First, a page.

“For me there is a very direct correlation with what I find to be exciting and things that I think initially are disgusting or inappropriate or wrong,” she tells Voros.

And we see director Van Darkholme showing his male star how much force to use and exactly where to punch his sub in the chest.

There are prevailing themes that emerge during all the interviews: safety comes first; nothing on Kink.com happens without consent; and the performers can stop the action at any time for any reason.

“They have control of the entire situation and that’s why it’s safe,” Maitresse Madeline says.

“Consent is at the heart of everything we do,” says Five Star.

Director Matt Williams tells Voros Kink.com is about a feeling of authenticity that simply isn’t found in other areas of porn.

“The first thing we tell the girl when she comes in the door is we don’t want you to act, we want you to be yourself,” Williams says. “So almost all of their reactions to it are the person’s reaction’s to it, not the porn star’s reactions to it.

“You can’t fake it because if you fake it, it comes across as fake. And if you don’t enjoy it, it comes across as forced.”

Indeed, “Kink” shows performers letting out countless guttural screams of both pleasure and pain during their scenes. But in this case, it’s a good hurt.

“BDSM can be therapeutic,” Princess Donna admits.

Williams continues, “You’ll fake so many orgasms in mainstream [porn]. And we don’t here. If a girl doesn’t cum that’s fine, but we don’t fake anything when it comes to pain. Because if we did, we would never be able to tell the true distress of a girl.”

Even though Kink’s content often conveys an element of danger, safety remains paramount from the word “action.”

“The sub has complete control,” director John Paul says. “The sub is the one who’s in charge. The submissive person in D/S play is the one who says, ‘Hey, I’d like to get slapped around. I like to be manhandled.’ I like to do X, Y, Z, whatever it is that they’re into and they’re giving the Dominant permission to be sadistic and to be dominant towards them because as soon as they say their safe word, it’s done.”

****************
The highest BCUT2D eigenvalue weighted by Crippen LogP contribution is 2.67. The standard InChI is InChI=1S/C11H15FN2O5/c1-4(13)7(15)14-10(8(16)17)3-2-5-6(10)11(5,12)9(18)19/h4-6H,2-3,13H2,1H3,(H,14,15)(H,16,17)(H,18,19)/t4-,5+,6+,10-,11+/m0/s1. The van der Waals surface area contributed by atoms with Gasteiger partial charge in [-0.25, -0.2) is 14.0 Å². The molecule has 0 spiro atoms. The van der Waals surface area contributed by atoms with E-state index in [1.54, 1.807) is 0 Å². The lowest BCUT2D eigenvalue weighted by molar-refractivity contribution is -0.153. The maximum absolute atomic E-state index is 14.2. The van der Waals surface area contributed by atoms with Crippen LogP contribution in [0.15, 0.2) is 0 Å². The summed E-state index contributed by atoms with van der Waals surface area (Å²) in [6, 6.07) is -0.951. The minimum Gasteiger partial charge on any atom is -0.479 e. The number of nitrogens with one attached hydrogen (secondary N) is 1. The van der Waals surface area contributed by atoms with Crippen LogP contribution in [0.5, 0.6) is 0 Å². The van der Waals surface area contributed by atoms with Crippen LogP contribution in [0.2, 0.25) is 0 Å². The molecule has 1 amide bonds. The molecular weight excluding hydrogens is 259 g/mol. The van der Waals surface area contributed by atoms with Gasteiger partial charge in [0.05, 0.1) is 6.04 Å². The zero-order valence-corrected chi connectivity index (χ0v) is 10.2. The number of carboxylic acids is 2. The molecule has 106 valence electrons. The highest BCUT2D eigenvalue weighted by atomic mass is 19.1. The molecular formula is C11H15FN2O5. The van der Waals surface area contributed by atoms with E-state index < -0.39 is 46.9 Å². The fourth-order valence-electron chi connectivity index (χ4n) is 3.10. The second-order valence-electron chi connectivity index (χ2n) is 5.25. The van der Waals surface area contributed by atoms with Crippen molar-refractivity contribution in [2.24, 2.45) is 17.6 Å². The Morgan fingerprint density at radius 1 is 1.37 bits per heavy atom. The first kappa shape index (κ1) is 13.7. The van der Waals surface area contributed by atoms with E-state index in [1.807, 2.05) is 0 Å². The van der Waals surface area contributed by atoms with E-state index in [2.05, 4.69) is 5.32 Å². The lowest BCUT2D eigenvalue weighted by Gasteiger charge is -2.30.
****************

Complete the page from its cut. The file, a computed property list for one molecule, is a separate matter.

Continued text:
John Paul continues, “Sometimes people get too headstrong and don’t want to use their safe word and they’re pushing themself past the limit and then it becomes a bad experience. So you don’t want that to happen because it’s unnecessary.

“You can push yourself beyond belief and it doesn’t have to be a bad experience. The important thing is — communication is the biggest thing. That’s what the safe word kind of allows to happen.”

Perhaps the most interesting part of the film is finding out about what makes the directors and performers tick. 

“To be able to create sexual imagery, it feels like a great gift,” Princess Donna says. “It’s what I want to be doing.”

She says she studied gender and sexuality, and photography in college, and that “my photographic explorations were always sexual in nature.”

It’s Princess Donna who calls the shots for one of the doc’s most memorable sequences as we see the beginning of a scene in which the female star gets roughed up by several men in ski masks who break into her home.

It’s a disturbing watch and in this case, the scene is just not working, so Donna calls a stop to it and decides to change the setup in favor of something slightly less dramatic.

In the meantime, the guys remove their masks and kick back on the couch, while the girl smiles as they exchange casual banter. It’s one of several moments in the doc where we’re reminded that, hey, it’s just entertainment.

“People come in and sometimes find that it’s rougher than they were expecting but I always will just change the scene to accommodate whatever they can handle,” Princess Donna explains.

“Some scenes are way rougher than other scenes and I work very hard to keep everything within the model’s limits, make it explicitly clear that they’re in control of the scene and we don’t have to push it any harder than they want to go.”

And that is the lasting message of Voros’ “Kink.” It’s controlled chaos. And everyone is in on it.

Director Tomcat may have said it best, summarizing why Kink.com’s brand of entertainment will always have its place in the world of pornography.

“One thing, especially if you’re looking at BDSM porn and you’re getting freaked out about it. Just say to yourself ‘this isn’t for me but it is for someone,’ she says. “And that’s that and move on.”